Meal Planning

Attention Patrols! 
Planning meals for a campout is a very important task! You will be hungry and unhappy if you don't buy enough food. Also, food is often wasted if you buy too much. A Scout is Thrifty is an important Scout Law to remember. You must know how many patrol members are attending a campout before you plan a menu and go shopping. This is a big part of being successful in meal planning. 

The Goal

The goal for every troop outing is that each patrol is responsible for its food and meals, and that each scout is provided with tasty balanced meals at each appropriate dining time.


1. Get a firm count
Get a firm count of how many patrol members are going on the campout. Once you know the number going camping you will buy only as much food as your patrol will need. Buying too much food will cost the troop extra money and is often wasteful. Stay within a budget.
1. Check with Patrol Quartermaster on status of patrol box
The Patrol Quartermaster, if performing his duties, will be able to tell you if there are any items that need to be replenished in the patrol box. He should have already taken care of that but it's always good to check on the status so that there are no surprises during the campout. For example, if you used up all the foil during the last campout you will want to buy more when you go shopping.

2. Plan the menu with your patrol
Once you have a firm count, use the "Troop 44 Patrol Menu Planner" and plan your menu. Here's some things to keep in mind when planning your menu:
  • Take into consideration the time constraint of activities you want to do at the campout. Plan your meals so they can be prepared, eaten and cleaned up based on those activities. For example, if you know your patrol is heading out to go fishing right after lunch and that you only have 1 hour to fish, then you will probably want to plan a lunch that's quick to prepare, eat, and clean up after, like mac-and-cheese or soup, so that you have enough time to fish.
  • A weekend campout food budget is $15.00 per Scout. When planning your meals, keep the budget in mind.
  • Make sure that your meals are balanced nutritionally. Try to represent the four basic food groups at every meal. breads, fruits & vegetables, dairy/meat, sweets (small amounts)

2. Get the menu plan approved by the SPL and Scoutmaster
Approval is required before any shopping can be done. The SPL and Scoutmaster will need to sign the "Troop 44 Patrol Menu Planner" indicating that the meals are relatively easy to prepare, won't break the bank, and are somewhat nutriciously balanced.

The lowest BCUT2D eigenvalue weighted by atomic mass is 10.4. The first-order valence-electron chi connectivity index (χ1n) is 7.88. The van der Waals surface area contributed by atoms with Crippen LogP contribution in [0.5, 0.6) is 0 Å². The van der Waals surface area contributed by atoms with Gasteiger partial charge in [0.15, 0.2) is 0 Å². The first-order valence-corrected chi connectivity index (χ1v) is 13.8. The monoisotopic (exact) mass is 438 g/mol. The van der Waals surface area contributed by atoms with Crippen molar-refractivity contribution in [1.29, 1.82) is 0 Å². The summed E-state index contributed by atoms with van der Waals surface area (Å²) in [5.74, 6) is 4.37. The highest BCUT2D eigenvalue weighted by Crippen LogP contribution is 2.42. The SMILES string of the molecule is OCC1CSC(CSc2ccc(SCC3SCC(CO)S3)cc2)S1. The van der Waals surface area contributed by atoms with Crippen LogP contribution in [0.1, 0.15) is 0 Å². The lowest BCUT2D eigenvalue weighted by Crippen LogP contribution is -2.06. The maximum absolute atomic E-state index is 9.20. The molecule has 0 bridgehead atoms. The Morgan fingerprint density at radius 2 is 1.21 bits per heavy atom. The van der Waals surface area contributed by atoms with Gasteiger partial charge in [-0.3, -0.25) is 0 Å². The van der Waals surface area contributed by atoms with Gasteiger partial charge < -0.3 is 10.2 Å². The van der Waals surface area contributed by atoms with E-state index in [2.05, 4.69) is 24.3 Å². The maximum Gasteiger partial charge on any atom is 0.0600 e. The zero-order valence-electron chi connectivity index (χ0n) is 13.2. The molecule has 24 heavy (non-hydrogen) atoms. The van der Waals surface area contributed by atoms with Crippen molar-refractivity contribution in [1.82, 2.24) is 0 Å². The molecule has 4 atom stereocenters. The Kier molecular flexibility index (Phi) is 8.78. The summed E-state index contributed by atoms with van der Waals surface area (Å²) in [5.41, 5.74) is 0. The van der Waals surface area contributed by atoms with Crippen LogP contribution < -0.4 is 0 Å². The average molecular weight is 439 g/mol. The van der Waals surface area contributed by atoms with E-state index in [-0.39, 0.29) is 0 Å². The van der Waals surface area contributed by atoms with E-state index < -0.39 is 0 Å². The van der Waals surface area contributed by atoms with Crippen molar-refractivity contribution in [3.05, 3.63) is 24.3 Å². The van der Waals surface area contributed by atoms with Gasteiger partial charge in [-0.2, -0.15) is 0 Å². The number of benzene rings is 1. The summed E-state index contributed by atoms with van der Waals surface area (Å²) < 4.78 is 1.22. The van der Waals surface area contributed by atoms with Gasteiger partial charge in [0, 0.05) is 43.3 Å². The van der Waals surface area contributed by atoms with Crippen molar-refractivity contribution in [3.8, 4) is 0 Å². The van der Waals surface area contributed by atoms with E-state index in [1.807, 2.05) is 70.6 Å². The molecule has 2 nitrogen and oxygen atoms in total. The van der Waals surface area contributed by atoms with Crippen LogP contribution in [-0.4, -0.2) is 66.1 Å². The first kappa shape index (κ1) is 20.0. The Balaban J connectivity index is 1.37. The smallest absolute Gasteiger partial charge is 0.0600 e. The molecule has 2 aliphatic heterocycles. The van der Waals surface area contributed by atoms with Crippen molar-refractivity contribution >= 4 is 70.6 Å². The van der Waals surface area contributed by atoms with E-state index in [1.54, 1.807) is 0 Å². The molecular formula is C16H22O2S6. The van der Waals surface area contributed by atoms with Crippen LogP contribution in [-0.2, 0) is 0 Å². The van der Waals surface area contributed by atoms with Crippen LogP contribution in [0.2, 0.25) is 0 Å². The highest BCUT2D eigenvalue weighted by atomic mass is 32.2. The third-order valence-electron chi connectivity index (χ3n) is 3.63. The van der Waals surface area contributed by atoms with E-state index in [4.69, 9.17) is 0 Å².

3. Fill out the Troop 44 Patrol Shopping List
After your menu plan is approved and signed by the SPL and Scoutmaster, fill out the "Troop 44 Patrol Shopping List" form and list the ingredients you need for your patrol's meals. 

4. Fill out the Patrol Duty Roster
Use the "Troop 44 Patrol Duty Roster" form and fill out the duties. Make sure everyone understands his jobs.

Always save all your receipts and turn them in at the next Troop meeting.

5. Go shopping and purchase the ingredients

Pack the food

Save all your receipts

Place them in an envelope labeled with your name and Patrol, and the total cost of the food, ice and supplies. Buying food for the patrol is supposed to be a break-even proposition. As Grubmaster, it is your responsibility to stay within your food budget.  Spending beyond your budget must be approved by your patrol members.


Do you like squished bread for sandwiches?  Pack the food in ways to protect it in the coolers and while it is transported to the campsite.  Remove excess wrappings to reduce weight and trash at the campsite. Zip-lock type plastic bags are an excellent choice.  At-home preparation will also make cooking at camp easier and quicker.

Scrambled eggs? Scramble the raw eggs at home and placed in a tightly sealed container.

Diced meats and veggies (chicken, carrots, celery)?  Wash and dice at home and put in separate zip bags.

Bacon or sausage?  Pre-cook at home. Works great and eliminates grease to make clean-up easier.


It is easier to prepare meals inside in a nice warm kitchen with running water than outside in a barren cold campsite with pouring rain!


After the campout

The Scout who bought the food is responsible for removing all food from the patrol boxes and coolers and disposing of it.  Spoiled or ruined food is thrown out.  Food that is okay should be offered to be split among patrol members. 


The Parent’s role

Parental advice, input, and transportation are important to the Grubmaster’s success.  The Grubmaster is the Scout.  He is expected to plan and purchase for the outing.  This means that the Grubmaster goes to the store also, not just the parent(s).  Parental advice about nutrition and price comparison at the store is important. 




Notes on Meals

BREAKFAST: Sunday morning is busy with packing and preparing for the trip home, so a simple breakfast is best. Something warm is good during the cold months. Have a hot drink (cocoa or tea), fruit and an easy to fix main dish that doesn’t need a lot of clean-up.  Consider having bagels and cream cheese or dutch oven muffins baked the night before.